[00:24:06] spk_1: have to

[00:24:06] spk_0: be a jerk to be competitive, right? You don't have to cut people off at the knees. You can be friendly, competitive for a friendly competition. Been sort of like the whole state of politics today, right? I think it's a complete joke that people can't have conversations anymore. I mean, I don't wanna go. Go political here. But it's the same deal, right? We're different. You could have conversations. I may wanna win. Doesn't mean I hate you. Doesn't mean you're stupid. Doesn't mean that you need to die because you believe differently. I just wanted to win because of it feels better toe

[00:24:48] spk_1: win. That's all. Exactly. And I think that's very important, too, because that makes me think of another one that I won't go down the rabbit hole of. But somebody said, is that My opinion is not debatable. I'm like, Oh, but should it be like Let's just have everybody's opinion debatable. It just it's just us having a conversation is that we don't know how toe have those tough conversations just to get to know each other Mawr and I think that's another part about being that competitive. I'm the one that does not let my kid win it, you know, and I have a six year old enough e o E o. So competitive I call it I am 14. So I called my my little girl syndrome eso with that, like I love to win. I can't stand to lose, but in that what I like of it is that it's a long game like winning. You can have quick winds, but in sales and in life and in leadership. Yes, there's quick winds, but those long winds have bigger returns on it. And so I love that you said that in a year at least, knowing that it's going to take a year or two years to be able to get back on top, you know, and not being unrealistic and saying, Oh, I got this by next quarter, you know, because you can't demand that of people. But that's what people do that that I know that our competitive, they're like, Oh, okay, it worked for me exactly This way. You should do this exactly this way and given eliminating all their choice. And that is more of that directive of saying what you should do instead of going to, Here's an invitation or here's a thought. Tell me what you think. How can how can we do this or how do you see it differently? How do we have a conversation around this?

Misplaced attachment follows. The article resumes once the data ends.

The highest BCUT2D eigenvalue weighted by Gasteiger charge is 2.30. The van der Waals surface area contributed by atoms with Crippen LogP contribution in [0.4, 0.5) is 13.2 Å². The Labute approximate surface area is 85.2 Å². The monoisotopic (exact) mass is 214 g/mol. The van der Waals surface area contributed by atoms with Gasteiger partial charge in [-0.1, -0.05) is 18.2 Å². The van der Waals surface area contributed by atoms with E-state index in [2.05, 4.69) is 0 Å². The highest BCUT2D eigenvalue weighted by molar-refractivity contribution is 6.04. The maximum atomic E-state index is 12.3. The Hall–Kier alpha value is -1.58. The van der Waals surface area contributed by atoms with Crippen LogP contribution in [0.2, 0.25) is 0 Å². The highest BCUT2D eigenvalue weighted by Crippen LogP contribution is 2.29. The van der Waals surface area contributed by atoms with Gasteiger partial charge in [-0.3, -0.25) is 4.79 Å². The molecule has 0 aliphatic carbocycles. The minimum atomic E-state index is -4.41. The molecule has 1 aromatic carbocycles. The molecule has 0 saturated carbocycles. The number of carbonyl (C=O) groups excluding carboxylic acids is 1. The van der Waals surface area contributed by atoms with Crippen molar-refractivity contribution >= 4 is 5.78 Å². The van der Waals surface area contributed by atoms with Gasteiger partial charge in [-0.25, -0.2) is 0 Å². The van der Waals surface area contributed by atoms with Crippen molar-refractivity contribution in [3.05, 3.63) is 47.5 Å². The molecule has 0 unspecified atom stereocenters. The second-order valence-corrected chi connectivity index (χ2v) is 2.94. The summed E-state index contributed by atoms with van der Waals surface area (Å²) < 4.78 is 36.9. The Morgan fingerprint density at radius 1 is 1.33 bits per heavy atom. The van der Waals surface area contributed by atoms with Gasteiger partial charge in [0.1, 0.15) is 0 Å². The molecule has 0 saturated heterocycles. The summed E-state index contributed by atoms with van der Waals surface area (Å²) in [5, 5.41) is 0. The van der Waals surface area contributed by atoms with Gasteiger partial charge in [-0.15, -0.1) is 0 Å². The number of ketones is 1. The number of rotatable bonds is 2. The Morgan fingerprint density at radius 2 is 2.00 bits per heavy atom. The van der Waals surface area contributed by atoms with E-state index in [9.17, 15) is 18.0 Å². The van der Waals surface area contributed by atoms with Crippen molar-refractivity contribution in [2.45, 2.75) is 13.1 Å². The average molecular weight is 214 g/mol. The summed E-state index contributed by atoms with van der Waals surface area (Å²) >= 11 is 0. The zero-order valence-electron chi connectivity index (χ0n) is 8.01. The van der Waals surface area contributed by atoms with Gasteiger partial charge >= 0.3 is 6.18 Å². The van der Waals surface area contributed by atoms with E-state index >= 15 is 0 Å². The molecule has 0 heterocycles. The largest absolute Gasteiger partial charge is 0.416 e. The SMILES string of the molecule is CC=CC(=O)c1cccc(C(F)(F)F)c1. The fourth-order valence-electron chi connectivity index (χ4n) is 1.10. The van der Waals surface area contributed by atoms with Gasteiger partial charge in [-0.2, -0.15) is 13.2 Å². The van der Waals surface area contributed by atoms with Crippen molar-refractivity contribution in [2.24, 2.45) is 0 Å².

[00:26:42] spk_0: Yeah, that's great. When you when you are talking about you surround yourself with other geniuses, what makes them geniuses?

[00:26:50] spk_1: They can contribute back, and it is really just my I find their strengths, and it is war. What mine is.

[00:26:57] spk_0: Yeah. So you see the strength and other people, right? So, you know, the problem with a lot of leaders is that they think everyone's like them, right? And e

[00:27:10] spk_1: for a minute, they sometimes surround themselves with

[00:27:13] spk_0: people that

[00:27:15] spk_1: air. Yes, man, that air like them.

[00:27:16] spk_0: Yeah, that's true. But I think of you follow sports at all.

[00:27:21] spk_1: Oh, yes.

[00:27:22] spk_0: Okay, So you probably heard of Michael Jordan? Uh, he's he can't coach basketball, right? He can play basketball, But he can't coach basketball because people are not like Michael Jordan. Right? And he had a riel problem with that is that he just assumed people were like him that everyone wanted to be their absolute best, right? And he would go crazy to be the best and went crazy when people did not follow his example. Larry Bird was another one. He just They're not good coaches. A lot of them. It's interesting that the ones who are not great players are better coaches because they can relate to the players better.

[00:28:12] spk_1: The